Just when you think you’ve got a grasp on the whole concept of genetics, something new comes along and completely changes your thoughts. That thing, in this case, is epigenetics. And no, I’m not just making up words. Epigenetics is defined as “The study of changes in organisms caused by modification of gene expression rather than alteration of the genetic code itself” and it may be more important than your DNA! To break this down, think of yourself as a painting. Your DNA provides the tools to make that painting, like the paints, the brushes, and the general idea of what the painting should look like. The painter is the epigenetic factor. Depending on who the painter is, the picture could look a little different. Maybe they don’t use one of the colors your DNA provides, or maybe they decide to make one part of the painting slightly more pronounced. The overall image is the same, but the details differ, therefore making the painting beautifully unique.
Well, what are some of the epigenetic factors?
DNA Methylation: By this point, I’m pretty sure we all have a good idea of what DNA is, but what is methylation? Methylation is simply the addition of a methyl group (CH3) to a nucleotide. In DNA, this methyl group attaches to the nucleotide cytosine, especially when it is next to guanine. Methylation in DNA effectively silences a gene and makes it unable to be read. If your cell can’t read the gene, it won’t be expressed.
Histone Methylation: Much like DNA methylation, histone methylation requires the addition of a methyl group, except this time the methyl is getting added to a protein called a histone. A histone is a protein that DNA wraps itself around, kind of like tape in a music cassette. In a cassette, the film is constantly being wound and unwound depending on what song you want to hear, much like DNA is being exposed and covered depending on what gene you want expressed. The location of the methylation on a histone can either expose or hide away genes by controlling this unwinding process.
How does Epigenetics affect me and why should I care?
The more we study the human genome, the more we realize how external factors play an extensive role in the expression of our DNA. Lifestyle choices can influence the amount of methylation that occurs, and diet is proving to be a huge component of this. Eating the right food or taking the right vitamin supplements can make a difference, but why? Here is an example.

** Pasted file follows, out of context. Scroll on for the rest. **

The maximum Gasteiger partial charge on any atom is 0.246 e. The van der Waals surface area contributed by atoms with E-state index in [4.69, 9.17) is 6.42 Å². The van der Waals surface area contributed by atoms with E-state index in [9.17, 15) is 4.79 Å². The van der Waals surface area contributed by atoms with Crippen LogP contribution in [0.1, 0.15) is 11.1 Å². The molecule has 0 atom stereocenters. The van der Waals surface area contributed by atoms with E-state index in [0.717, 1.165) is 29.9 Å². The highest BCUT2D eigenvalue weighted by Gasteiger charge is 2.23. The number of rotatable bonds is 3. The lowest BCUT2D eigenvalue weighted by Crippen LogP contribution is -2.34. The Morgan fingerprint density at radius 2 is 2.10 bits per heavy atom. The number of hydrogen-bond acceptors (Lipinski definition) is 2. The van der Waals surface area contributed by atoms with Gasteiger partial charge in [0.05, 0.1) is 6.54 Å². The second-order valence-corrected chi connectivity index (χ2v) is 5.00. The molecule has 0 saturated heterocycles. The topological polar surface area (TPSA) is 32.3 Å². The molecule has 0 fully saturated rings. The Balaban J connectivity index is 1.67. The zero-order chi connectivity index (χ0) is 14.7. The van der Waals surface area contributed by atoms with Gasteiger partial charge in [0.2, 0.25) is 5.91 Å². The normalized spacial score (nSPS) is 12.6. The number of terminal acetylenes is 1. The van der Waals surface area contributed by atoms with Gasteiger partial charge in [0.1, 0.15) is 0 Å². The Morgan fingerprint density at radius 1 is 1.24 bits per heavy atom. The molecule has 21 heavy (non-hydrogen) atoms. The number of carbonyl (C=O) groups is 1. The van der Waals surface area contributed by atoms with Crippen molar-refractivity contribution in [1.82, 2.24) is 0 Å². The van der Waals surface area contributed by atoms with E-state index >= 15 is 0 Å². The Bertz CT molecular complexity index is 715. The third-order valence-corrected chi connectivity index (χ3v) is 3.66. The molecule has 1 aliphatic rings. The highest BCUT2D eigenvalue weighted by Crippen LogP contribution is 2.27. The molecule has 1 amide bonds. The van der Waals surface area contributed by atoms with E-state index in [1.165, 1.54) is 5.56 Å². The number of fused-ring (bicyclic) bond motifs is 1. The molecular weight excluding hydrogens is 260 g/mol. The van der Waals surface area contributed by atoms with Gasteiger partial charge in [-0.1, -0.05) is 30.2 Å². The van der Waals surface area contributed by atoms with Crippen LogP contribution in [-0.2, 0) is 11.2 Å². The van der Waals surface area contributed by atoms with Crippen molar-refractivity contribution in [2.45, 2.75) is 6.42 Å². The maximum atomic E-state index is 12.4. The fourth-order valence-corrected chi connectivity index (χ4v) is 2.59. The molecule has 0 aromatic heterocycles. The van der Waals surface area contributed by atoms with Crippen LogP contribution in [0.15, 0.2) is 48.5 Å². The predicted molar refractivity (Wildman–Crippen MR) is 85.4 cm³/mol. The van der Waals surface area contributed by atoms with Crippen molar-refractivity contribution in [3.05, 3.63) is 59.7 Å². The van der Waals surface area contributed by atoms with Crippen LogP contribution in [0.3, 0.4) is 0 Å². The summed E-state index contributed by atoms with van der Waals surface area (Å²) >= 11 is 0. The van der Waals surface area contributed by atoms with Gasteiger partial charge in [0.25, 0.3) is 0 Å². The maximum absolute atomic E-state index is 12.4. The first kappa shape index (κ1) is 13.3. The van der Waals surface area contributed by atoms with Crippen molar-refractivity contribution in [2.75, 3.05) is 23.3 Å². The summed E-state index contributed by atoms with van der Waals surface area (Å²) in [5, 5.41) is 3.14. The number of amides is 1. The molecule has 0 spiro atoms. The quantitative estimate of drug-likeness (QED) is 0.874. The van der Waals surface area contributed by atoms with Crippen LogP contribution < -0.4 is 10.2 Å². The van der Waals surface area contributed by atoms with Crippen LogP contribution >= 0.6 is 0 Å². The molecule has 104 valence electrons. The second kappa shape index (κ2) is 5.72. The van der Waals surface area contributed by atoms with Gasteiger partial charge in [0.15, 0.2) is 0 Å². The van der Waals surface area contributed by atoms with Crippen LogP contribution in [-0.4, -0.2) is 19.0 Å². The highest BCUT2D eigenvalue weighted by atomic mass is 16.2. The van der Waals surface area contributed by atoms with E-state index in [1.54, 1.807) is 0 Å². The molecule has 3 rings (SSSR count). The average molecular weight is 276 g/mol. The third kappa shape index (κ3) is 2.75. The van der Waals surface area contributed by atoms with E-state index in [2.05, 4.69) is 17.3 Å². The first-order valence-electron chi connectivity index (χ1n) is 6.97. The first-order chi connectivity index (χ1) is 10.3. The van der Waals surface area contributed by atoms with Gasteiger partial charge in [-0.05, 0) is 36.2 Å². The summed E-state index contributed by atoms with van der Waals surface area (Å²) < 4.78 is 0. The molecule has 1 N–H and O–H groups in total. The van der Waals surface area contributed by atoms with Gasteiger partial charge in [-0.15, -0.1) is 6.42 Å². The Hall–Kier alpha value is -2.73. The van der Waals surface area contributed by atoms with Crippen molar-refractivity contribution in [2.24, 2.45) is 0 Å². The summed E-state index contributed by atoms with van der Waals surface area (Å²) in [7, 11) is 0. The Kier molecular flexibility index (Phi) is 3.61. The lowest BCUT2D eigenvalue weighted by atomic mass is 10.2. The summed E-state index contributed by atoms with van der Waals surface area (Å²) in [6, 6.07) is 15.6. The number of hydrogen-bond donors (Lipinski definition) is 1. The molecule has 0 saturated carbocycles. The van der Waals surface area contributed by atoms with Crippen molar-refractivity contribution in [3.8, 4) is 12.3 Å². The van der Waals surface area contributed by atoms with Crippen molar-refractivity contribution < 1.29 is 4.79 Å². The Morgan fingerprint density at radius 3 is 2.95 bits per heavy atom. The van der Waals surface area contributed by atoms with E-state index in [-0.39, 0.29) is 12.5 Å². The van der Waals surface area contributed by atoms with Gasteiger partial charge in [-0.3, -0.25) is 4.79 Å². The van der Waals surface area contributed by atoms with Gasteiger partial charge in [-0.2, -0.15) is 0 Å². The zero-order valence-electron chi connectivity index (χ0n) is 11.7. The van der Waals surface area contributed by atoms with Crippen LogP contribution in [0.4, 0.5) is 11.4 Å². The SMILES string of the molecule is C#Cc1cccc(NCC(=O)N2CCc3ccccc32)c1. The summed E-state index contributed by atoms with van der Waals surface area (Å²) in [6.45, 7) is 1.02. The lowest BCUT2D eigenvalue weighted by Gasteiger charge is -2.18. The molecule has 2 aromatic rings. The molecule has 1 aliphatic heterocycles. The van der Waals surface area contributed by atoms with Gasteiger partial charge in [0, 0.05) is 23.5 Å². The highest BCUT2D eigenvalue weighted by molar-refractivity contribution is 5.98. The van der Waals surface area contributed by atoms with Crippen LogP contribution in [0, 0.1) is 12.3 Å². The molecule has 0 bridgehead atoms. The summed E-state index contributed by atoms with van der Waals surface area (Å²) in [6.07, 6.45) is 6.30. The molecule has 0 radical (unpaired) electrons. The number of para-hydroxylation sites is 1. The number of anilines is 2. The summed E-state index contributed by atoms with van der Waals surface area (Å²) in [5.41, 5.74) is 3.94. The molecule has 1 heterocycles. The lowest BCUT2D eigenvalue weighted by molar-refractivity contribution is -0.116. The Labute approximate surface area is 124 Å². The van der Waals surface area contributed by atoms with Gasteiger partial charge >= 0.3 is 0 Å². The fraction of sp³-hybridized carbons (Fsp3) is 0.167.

The process of methylation utilizes a vitamin called folate. Folate is naturally found in dark leafy green vegetables like spinach, broccoli, and kale. Folate plays a key role in, you guessed it, epigenetics. Folate can be used to provide an all-important methyl group for methylation. Within your body, folate must be converted into methylfolate, the active form of Vitamin B9, in order for it to be usable. What enzyme performs this transformation? Why, it’s none other than methylenetetrahydrofolate reductase (or MTHFR for simplicity’s sake). The gene that encodes this enzyme, also named MTHFR, can have a variant that makes the resulting enzyme less efficient at converting folate. Which means less active folate; less methylation.
Individuals either have the ability, have an impaired ability, or worse, a severely impaired ability to convert folate to methylfolate. This means eating the recommend 5 servings a day of these delicious veggies won't ever hit the mark. Impediments to methylation have shown correlation with the development of anxiety, depression, cardiovascular disease, and some types of cancer.
Here are nine common signs that you might be suffering from a folate deficiency:
- Poor immune function; frequently getting sick
- Chronic low energy (including chronic fatigue syndrome)
- Poor digestion; issues like constipation, bloating and IBS
- Developmental problems during pregnancy and infancy, including stunted growth
- Canker sores in the mouth and a tender, swollen tongue
- Changes in mood, including irritability
- Pale skin
- Premature hair graying
All this information can seem a bit overwhelming, but fear not! The best part of epigenetics is that it’s reversible. Unlike your DNA, which is set in stone, altering your lifestyle can alter the course of your epigenetic path. Knowing if you have risky variants of genes, such as MTHFR, gives you a huge advantage when planning your diet and exercise plans. You now have the power to know and adapt your life to the genetic hand you’ve been dealt. With knowledge like this, as well as all the other important health information contained within the test, you can live the genetically optimized way.
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